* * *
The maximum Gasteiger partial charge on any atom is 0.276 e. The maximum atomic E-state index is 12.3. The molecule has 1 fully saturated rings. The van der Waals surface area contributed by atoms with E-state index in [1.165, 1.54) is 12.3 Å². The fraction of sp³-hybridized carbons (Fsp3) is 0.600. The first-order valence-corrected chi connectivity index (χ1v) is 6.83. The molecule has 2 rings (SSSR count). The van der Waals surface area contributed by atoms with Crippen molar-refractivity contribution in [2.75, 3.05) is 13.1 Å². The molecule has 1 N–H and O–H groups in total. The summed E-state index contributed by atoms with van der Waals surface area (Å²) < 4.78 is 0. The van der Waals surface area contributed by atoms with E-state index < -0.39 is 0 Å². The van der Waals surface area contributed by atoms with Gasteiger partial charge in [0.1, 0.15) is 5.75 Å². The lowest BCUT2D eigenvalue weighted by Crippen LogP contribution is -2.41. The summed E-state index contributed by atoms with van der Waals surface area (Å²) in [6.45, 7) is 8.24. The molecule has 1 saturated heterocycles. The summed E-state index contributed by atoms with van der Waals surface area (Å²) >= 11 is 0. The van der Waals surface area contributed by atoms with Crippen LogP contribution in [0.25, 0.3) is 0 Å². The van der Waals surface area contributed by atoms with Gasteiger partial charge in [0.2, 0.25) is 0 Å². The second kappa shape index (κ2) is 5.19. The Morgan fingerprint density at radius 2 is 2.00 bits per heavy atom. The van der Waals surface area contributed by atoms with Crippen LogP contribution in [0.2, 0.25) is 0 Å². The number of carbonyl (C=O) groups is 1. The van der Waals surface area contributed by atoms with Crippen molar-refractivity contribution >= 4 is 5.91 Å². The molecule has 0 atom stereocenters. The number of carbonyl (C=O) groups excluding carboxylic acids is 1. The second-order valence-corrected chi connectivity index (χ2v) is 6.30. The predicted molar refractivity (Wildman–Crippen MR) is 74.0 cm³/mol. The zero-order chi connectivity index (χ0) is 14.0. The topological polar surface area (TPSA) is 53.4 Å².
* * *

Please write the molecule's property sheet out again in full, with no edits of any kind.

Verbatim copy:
The maximum Gasteiger partial charge on any atom is 0.276 e. The maximum atomic E-state index is 12.3. The molecule has 1 fully saturated rings. The van der Waals surface area contributed by atoms with E-state index in [1.165, 1.54) is 12.3 Å². The fraction of sp³-hybridized carbons (Fsp3) is 0.600. The first-order valence-corrected chi connectivity index (χ1v) is 6.83. The molecule has 2 rings (SSSR count). The van der Waals surface area contributed by atoms with Crippen molar-refractivity contribution in [2.75, 3.05) is 13.1 Å². The molecule has 1 N–H and O–H groups in total. The summed E-state index contributed by atoms with van der Waals surface area (Å²) < 4.78 is 0. The van der Waals surface area contributed by atoms with E-state index < -0.39 is 0 Å². The van der Waals surface area contributed by atoms with Gasteiger partial charge in [0.1, 0.15) is 5.75 Å². The lowest BCUT2D eigenvalue weighted by Crippen LogP contribution is -2.41. The summed E-state index contributed by atoms with van der Waals surface area (Å²) in [6.45, 7) is 8.24. The molecule has 1 saturated heterocycles. The summed E-state index contributed by atoms with van der Waals surface area (Å²) >= 11 is 0. The van der Waals surface area contributed by atoms with Crippen LogP contribution in [0.25, 0.3) is 0 Å². The van der Waals surface area contributed by atoms with Gasteiger partial charge in [0.2, 0.25) is 0 Å². The second kappa shape index (κ2) is 5.19. The Morgan fingerprint density at radius 2 is 2.00 bits per heavy atom. The van der Waals surface area contributed by atoms with Crippen LogP contribution in [0.2, 0.25) is 0 Å². The number of carbonyl (C=O) groups is 1. The van der Waals surface area contributed by atoms with Crippen molar-refractivity contribution >= 4 is 5.91 Å². The molecule has 0 atom stereocenters. The number of carbonyl (C=O) groups excluding carboxylic acids is 1. The second-order valence-corrected chi connectivity index (χ2v) is 6.30. The predicted molar refractivity (Wildman–Crippen MR) is 74.0 cm³/mol. The zero-order chi connectivity index (χ0) is 14.0. The topological polar surface area (TPSA) is 53.4 Å².